by Brian Burnsed
IU NCAA Final Four Student News Bureau
NEW ORLEANS–Jeff Withey is expected to alter shots. On Saturday, he altered the outcome of the Kansas Jayhawks’ season.
The Jayhawks’ junior center only mustered four points. He couldn’t amass more than eight rebounds. He didn’t dole out a single assist. He did, however, keep seven Ohio State shots from touching iron or nylon in the Jayhawks’ stirring 64-62 comeback win over the Buckeyes in the national semifinals.
None of those seven blocks were more essential to the victory than his ambush of a seemingly uncontested William Buford layup with 1:18 left in the game, and, perhaps, Kansas’s season. The block from behind preserved the Jayhawks’ fragile, one-point lead and led to an Elijah Johnson fast-break bucket five seconds later.
“The block on Buford was unbelievable,” said Kansas head coach Bill Self. “They had us. He turned two points for Ohio State into two points for us.”
While the block against Buford came in the pressure-laden, waning moments of the game, Withey’s efforts seventeen minutes earlier were equally vital to the Jayhawks win. Four times, Withey victimized Ohio State’s All-American forward Jared Sullinger. Three of those blocks came in a 65-second span early in the second half. Those three would rouse a weary crowd and sloppy teammates.
“Jeff’s defense definitely sparked our offense,” said Kansas junior forward Kevin Young. “Getting big blocks like that is something that we expect out of him. Once he starts doing that it gives us more energy to keep going.”
Ohio State led by as much as 13 during a first half and were up by nine before Withey’s defensive flurry against the 280-pound Sullinger. Though Withey yielded 45 pounds to the Buckeye behemoth, his slender frame refused to buckle. Each of the three blocks came after a bevy of Sullinger pump-fakes and bumps. Withey didn’t bite on the fakes or give the ground that Sullinger sought. With a wide base and arms raised high above his head, Withey flicked each of the efforts away with ease.
“He was just playing hard,” Sullinger said. “It seemed like he stepped up his defensive intensity,”
Sullinger shot a dismal 5 of 19 from the floor, and only mustered 13 points—four-and-a-half less than his season average. Most of those fourteen misses were altered or deflected by Withey’s outstretched arms.
“He’s a big guy; he’s a great offensive player,” Withey said. “It was definitely tough, but I think my length bothered him. I’ve covered big guys before. As long as my base is fine, my hands are a lot higher than his. That’s why I got those blocks.”
Each time Withey thwarted the Ohio State star, a noticeable jolt seemed to travel through his despondent teammates. Doubt became swagger and little more than three minutes after Withey’s block spree, the Jayhawks had completely eroded the Buckeyes’ nine-point lead. After a Johnson layup with 14:06 remaining, the game was tied for the first time since the opening tip. Ohio State players recognized that the Kansas center’s efforts were at the heart of the comeback.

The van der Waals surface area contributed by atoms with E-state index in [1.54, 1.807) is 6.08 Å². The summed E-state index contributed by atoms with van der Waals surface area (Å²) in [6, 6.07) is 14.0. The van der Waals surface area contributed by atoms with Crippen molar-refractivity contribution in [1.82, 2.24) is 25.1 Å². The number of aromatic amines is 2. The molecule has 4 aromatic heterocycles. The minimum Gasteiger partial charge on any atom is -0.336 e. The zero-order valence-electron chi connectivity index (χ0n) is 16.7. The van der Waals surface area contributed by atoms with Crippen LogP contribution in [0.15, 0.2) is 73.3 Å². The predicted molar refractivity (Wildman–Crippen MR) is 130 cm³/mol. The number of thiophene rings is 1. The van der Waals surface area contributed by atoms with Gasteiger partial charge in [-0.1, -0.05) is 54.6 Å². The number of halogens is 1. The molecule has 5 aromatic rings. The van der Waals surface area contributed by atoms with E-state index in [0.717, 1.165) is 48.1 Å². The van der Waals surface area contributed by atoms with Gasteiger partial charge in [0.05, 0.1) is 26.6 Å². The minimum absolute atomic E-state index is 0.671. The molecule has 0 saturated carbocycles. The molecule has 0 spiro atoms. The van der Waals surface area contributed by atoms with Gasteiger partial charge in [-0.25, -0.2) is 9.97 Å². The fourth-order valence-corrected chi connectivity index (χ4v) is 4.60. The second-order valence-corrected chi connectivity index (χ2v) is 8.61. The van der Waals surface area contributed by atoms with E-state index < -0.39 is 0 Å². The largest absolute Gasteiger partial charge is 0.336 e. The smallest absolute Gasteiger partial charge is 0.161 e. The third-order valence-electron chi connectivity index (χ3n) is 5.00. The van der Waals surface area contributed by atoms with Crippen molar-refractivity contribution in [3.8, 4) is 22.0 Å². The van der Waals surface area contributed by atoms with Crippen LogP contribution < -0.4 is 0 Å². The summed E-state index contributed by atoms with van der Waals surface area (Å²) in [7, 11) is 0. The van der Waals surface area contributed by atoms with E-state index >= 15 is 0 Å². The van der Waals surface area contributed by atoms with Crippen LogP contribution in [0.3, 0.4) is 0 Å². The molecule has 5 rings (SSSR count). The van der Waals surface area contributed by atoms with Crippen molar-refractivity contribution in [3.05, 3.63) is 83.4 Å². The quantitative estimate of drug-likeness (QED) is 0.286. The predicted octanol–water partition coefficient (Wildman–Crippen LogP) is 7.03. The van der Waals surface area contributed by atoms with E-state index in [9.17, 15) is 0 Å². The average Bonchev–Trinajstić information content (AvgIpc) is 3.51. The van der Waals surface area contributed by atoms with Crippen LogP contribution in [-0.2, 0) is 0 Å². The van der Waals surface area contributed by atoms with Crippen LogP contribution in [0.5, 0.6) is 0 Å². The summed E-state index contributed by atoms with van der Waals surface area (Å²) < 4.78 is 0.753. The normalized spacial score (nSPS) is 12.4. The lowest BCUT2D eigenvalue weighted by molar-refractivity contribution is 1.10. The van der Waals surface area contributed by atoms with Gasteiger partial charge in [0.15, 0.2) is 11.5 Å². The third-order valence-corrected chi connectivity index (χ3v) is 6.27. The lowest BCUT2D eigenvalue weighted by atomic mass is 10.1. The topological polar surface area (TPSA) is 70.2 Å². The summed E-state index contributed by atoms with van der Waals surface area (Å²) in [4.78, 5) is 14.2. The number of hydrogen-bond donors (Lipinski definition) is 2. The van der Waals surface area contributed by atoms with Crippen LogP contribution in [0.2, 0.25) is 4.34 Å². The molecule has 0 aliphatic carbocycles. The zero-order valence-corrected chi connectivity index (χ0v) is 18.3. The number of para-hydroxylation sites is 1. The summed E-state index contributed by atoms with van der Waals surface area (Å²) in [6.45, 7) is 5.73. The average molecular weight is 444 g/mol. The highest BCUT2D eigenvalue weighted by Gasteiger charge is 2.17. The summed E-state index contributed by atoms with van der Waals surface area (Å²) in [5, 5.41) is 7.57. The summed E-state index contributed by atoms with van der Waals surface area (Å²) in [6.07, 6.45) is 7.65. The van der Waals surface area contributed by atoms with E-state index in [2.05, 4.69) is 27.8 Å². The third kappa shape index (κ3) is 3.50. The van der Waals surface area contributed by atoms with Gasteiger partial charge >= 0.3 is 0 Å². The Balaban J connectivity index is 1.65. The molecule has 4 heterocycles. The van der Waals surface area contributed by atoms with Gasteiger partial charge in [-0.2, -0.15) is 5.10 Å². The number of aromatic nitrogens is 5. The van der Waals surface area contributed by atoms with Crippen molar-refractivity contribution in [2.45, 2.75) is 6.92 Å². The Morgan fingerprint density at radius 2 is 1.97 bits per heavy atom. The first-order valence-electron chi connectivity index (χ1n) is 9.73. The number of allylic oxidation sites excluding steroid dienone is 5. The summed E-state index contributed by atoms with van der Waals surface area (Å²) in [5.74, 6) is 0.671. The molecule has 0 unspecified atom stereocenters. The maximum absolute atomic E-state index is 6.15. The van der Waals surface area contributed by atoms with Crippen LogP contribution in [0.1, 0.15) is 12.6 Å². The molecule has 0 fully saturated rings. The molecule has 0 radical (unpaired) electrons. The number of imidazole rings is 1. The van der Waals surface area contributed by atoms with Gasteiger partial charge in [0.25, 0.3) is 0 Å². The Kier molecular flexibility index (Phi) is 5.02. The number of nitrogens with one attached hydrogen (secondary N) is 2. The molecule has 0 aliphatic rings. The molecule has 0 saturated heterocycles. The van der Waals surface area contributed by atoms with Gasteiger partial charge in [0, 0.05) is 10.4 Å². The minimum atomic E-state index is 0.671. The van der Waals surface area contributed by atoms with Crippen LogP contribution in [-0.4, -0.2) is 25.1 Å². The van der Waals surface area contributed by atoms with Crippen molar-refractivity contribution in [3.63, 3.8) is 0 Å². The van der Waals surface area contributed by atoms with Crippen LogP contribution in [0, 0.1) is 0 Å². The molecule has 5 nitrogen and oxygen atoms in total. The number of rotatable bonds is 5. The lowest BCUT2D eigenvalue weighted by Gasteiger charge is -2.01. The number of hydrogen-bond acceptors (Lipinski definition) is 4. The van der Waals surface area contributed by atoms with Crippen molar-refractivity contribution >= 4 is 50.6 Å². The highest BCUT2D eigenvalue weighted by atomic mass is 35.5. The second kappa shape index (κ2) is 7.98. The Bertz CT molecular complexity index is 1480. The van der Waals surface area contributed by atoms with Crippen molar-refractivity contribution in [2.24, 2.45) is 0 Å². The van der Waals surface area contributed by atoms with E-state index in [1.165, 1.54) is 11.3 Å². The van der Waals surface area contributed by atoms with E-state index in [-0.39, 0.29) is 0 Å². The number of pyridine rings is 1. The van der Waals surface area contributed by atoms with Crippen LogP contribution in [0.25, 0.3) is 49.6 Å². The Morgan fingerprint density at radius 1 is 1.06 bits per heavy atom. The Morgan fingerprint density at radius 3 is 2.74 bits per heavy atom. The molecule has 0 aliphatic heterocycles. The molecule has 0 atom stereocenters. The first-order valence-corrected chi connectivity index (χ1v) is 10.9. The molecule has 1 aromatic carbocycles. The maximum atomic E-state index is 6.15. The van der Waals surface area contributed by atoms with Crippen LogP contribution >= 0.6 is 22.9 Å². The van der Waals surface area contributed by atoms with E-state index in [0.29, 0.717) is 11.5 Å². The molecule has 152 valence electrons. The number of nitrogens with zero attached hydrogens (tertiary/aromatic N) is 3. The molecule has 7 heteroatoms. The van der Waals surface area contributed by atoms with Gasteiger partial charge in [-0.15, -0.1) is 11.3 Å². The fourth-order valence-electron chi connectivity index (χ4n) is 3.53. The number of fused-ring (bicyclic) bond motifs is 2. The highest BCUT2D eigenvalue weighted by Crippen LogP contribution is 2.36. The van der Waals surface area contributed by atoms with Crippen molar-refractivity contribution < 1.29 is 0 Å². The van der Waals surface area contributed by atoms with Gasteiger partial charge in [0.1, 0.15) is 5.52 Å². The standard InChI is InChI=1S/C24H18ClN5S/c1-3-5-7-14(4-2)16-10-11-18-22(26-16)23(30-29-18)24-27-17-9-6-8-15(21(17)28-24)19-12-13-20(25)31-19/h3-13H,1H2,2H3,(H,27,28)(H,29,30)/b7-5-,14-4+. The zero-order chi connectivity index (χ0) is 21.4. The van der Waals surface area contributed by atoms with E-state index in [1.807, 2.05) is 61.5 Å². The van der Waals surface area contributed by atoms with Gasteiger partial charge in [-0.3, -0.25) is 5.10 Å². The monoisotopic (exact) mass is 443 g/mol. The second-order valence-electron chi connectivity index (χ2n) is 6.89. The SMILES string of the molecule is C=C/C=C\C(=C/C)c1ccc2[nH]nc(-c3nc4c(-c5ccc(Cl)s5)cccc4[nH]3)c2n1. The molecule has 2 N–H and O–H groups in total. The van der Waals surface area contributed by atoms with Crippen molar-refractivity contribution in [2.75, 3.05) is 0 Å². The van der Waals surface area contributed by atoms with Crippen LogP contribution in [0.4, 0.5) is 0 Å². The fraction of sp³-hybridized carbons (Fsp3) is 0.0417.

“Stuff like that it energizes a team; it changes the momentum,” Ohio State sophomore forward Deshaun Thomas said. “Withey gets a block and it changes the momentum of the team. I think it did that for them to get on their run.”
Not only did the blocks invigorate a weary team, but they awoke a long-dormant crowd. Throughout first half, the Mercedes-Benz Superdome hummed softly rather than roaring as it had during much of the raucous contest between Louisville and Kentucky earlier in the evening. Jayhawks players said that the fans’ lethargy spilled onto the court until Withey stood up to Sullinger.
“We did feel like we were out in the middle of nowhere [on that court],” senior guard Conner Teahan said. “The more energy there is, the better we play.”
With the crowd—and the Jayhawks—suddenly alive, Ohio State grew flustered. They connected on a mere 24 percent of their shots in the second-half and were constantly wary of Withey, lurking somewhere in the lane, ready to pounce. Two of Ohio State guard Aaron Craft’s attempts were sent back by Withey, and he admitted he couldn’t adapt to the seven-footer’s defensive range.
“You know he’s down there; you just don’t know for sure how much ground he can cover,” he said. “That’s something that I didn’t adjust to. That’s on me as a player, and something I need to get a read for. He’s a great player.”
Withey’s display was of little surprise to his teammates. They saw him block 10 shots in their Sweet Sixteen win over N.C. State and count on him to cover for them when shifty guards like Craft slide into the paint.
“My teammates definitely look at me and see me as a protector,” Withey said.
On Saturday, he earned that moniker. He protected the rim. He protected the game.
He protected a season.